Can I demand a severance payment?

This is probably the most frequently asked question after employees have received notice of termination.

The answer will probably surprise many people: From a legal perspective and contrary to popular belief, employees are not entitled to severance pay, apart from a few exceptional cases.

But why is it that most termination disputes end with a settlement that includes a severance payment?

We address this question in the following article and show why you can achieve a severance payment after all.

When are employers even willing to pay severance pay?

If employees file an action for protection against dismissal, this is aimed at establishing that the employment relationship has not been terminated by the dismissal. The continuation of the employment relationship is therefore the actual goal. However, employers are then generally no longer interested in continued employment. After all, they have clearly demonstrated this by giving notice of termination. This interest is the anchor for a severance payment.

In many cases, the termination proves to be unjustified or ineffective for other formal reasons. The reason for this is that dismissals by employers often do not meet the high requirements of statutory regulations. In these cases, employers fail to fully comply with the many laws that protect employees from losing their jobs. This makes them legally vulnerable. Many employees are convinced that their employers would not make such mistakes because they are either impressed by the employers' competence or know that they are seeking legal advice.

In our experience from representing employers, employers are aware of the legal vulnerability and deliberately take their chances. They hope that employees will not defend themselves against the termination for the reasons mentioned above. If employees do challenge the dismissal, employers know that the dismissal has at least created the basis for terminating the employment relationship by paying a severance payment and try to reach an agreement in this way.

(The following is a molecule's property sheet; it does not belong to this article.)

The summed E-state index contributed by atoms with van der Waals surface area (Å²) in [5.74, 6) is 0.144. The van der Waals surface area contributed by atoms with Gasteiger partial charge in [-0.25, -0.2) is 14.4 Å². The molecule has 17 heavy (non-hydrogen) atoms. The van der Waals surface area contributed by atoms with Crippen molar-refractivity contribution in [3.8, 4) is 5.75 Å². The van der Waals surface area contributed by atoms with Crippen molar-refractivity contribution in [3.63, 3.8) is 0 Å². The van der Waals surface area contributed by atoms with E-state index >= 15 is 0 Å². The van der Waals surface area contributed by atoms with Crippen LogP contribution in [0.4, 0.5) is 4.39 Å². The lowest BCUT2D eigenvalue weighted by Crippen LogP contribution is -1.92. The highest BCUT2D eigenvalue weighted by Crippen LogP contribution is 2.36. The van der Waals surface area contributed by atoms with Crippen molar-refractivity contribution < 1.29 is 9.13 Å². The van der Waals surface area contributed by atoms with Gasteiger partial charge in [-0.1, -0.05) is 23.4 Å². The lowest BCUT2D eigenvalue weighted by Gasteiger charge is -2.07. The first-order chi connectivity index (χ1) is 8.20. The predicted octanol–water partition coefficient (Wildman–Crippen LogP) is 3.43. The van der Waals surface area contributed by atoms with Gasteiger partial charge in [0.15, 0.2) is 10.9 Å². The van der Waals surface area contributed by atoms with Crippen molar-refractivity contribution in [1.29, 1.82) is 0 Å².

Employers are effectively "buying" employees from the litigation and wage risk that they would run if a court judgment were actually reached.

What would be the alternative for employers?

If employers do not agree to a settlement, the court would have to make a judgment. The legal hurdles for an effective dismissal are very high and the litigation and wage cost risk for employers is enormous. In addition, the chamber hearing usually takes place several months after the failed conciliation hearing. During this time, the employee's wage costs continue to run and, in the case of a leave of absence, even without consideration.

Those who know their rights will be able to negotiate better, which in turn can result in a higher severance payment.

In our experience, well-advised employers are already willing to settle before and at the latest during the conciliation hearing when they become aware of the vulnerability of the dismissal.

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